Reading your article I realized that along those  long learning/ teaching years in private language schools, like the experienced teachers you interviewed,  I´ve also been creating a NICE cocktail of opportunities to keep up my CPD ! Although I must admit that I´m a balanced professional, always being mindful of maintainig a healthy work-life balance cause apart form teacher  I´m also a caring mother of 3 with a hubby, a dog and a house who  do absorb much of my time as well. And I also have my personal hobbies as a way to relax me such a yoga, trekking, going for long brisk walks, swimming etc.. For me, a non-native teacher, I feel that the challenge is even bigger cause  I also have to improve my language! That´s why I love taking part in online communities, I miss this interaction . Recently I took an online course for teachers of English, Teacher´s Link at PUC SP which was a great experience. It was my first experience with such a channel and I really liked it... we used to have enriching forum discussions about different topics. The expertise that I acquired in that course opened new opportunities for me among them the chance to be here! Now I´m having the opportunity to talk to professionals all over the world, including native tutors, like you.So this is the advantage of creating new learning challenges for yourself! Another experience that worked greatly for me was  a reflective and exploratory practice through video recording. I had my own lesson recorded and then I had the chance to watch it many times observing different aspects of it with a tutor. It can be shocking when you first see yourself, especially if you are too self-conscious, but then after the initial shock, you start seeing other things in the lesson, focusing more on your students and their learning! It seems to me that the crucial element in this teaching field is not to be mechanical. We should try to see each lesson as a unique moment and be always open to learn form that moment and be ready to learn from your students as well. I guess that if we follow this simple recipe we will always keep up our CDP. As Schon states we should reflect on our action, in other words not take things for granted!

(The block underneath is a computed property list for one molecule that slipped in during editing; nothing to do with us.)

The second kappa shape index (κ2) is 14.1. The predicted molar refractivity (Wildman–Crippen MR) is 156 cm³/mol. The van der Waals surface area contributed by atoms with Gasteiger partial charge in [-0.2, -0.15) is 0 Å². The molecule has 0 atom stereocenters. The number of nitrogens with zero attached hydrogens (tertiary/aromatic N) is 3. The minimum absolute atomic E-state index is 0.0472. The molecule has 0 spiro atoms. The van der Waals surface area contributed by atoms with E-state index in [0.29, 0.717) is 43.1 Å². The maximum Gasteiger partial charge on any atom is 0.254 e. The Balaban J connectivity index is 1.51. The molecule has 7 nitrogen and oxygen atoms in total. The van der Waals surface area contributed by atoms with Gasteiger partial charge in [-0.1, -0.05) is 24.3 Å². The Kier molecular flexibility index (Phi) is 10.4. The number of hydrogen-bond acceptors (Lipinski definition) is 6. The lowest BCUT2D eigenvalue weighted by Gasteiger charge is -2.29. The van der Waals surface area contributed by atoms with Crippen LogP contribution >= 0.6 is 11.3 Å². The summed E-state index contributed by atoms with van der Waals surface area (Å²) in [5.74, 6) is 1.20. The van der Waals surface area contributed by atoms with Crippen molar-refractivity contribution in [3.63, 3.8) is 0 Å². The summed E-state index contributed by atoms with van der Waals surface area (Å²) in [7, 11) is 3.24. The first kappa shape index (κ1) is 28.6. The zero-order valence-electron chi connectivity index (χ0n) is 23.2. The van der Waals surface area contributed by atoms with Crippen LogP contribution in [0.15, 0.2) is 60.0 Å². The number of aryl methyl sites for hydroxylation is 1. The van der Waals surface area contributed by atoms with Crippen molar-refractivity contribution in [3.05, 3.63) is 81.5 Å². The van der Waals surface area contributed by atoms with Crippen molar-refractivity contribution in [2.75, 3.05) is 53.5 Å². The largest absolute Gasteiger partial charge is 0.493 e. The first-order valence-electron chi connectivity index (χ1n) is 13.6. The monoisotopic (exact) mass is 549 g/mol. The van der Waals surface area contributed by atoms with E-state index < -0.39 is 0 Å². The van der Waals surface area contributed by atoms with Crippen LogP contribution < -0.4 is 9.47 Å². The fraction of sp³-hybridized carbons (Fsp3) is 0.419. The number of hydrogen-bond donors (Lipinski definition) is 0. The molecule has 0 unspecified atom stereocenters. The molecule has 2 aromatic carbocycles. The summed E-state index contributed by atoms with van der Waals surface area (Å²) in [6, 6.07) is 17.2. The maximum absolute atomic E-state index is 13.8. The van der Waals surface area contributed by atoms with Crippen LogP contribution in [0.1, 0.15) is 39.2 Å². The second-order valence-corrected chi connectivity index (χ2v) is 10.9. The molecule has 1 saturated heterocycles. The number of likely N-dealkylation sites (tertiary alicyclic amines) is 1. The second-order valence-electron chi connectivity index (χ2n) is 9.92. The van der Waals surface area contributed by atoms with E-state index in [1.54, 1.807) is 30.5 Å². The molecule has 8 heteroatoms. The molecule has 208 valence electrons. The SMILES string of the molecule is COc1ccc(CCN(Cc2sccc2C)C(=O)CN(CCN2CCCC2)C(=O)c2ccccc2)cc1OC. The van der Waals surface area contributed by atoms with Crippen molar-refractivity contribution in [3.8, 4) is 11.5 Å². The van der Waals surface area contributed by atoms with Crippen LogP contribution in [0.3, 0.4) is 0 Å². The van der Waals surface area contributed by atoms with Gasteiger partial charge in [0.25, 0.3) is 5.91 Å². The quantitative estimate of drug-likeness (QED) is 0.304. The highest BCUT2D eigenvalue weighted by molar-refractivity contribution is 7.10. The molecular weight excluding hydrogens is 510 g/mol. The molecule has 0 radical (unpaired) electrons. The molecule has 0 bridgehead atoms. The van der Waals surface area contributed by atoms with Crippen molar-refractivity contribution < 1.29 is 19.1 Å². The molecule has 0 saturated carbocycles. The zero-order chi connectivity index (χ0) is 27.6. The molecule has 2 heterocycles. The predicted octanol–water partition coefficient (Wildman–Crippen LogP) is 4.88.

Love,

      Monica

      Jenny Johnson's picture
      Jenny Johnson
      Submitted on 15 February, 2009 - 17:17

      Hi Monica

      thanks for this response! It was great to read about what you do in both sides of your life, your professional and your you/family/home life. It just made me think how busy teachers are these days, especially when they have a partner, children (how old are yours, by the way?) and even a dog! It's true, there is so much else to do and get done in our lives, apart from busy working teaching days!

      You have raised lots of issues that really interest me:

      • work life balance
      • on-line communities
      • expertise (vs experience)
      • new learning challenges
      • reflective and exploratory practice
      • self awareness (through being videoed)
      • oh and yoga and walking! 

      I can see I am just not going to have time in this guest contributor month to explore everything I would like to!

      Great to see that you have taken advantage of lots of CPD opportunities, as well as doing lots of courses, both language and training. Being videoed is particularly effective, as you say: you notice first all the odd tics and gestures which are part of us without us even realising (can be embarrassing!) but then more importantly you are able to really see and re-view again your students' reactions and how they are learning. Really interesting!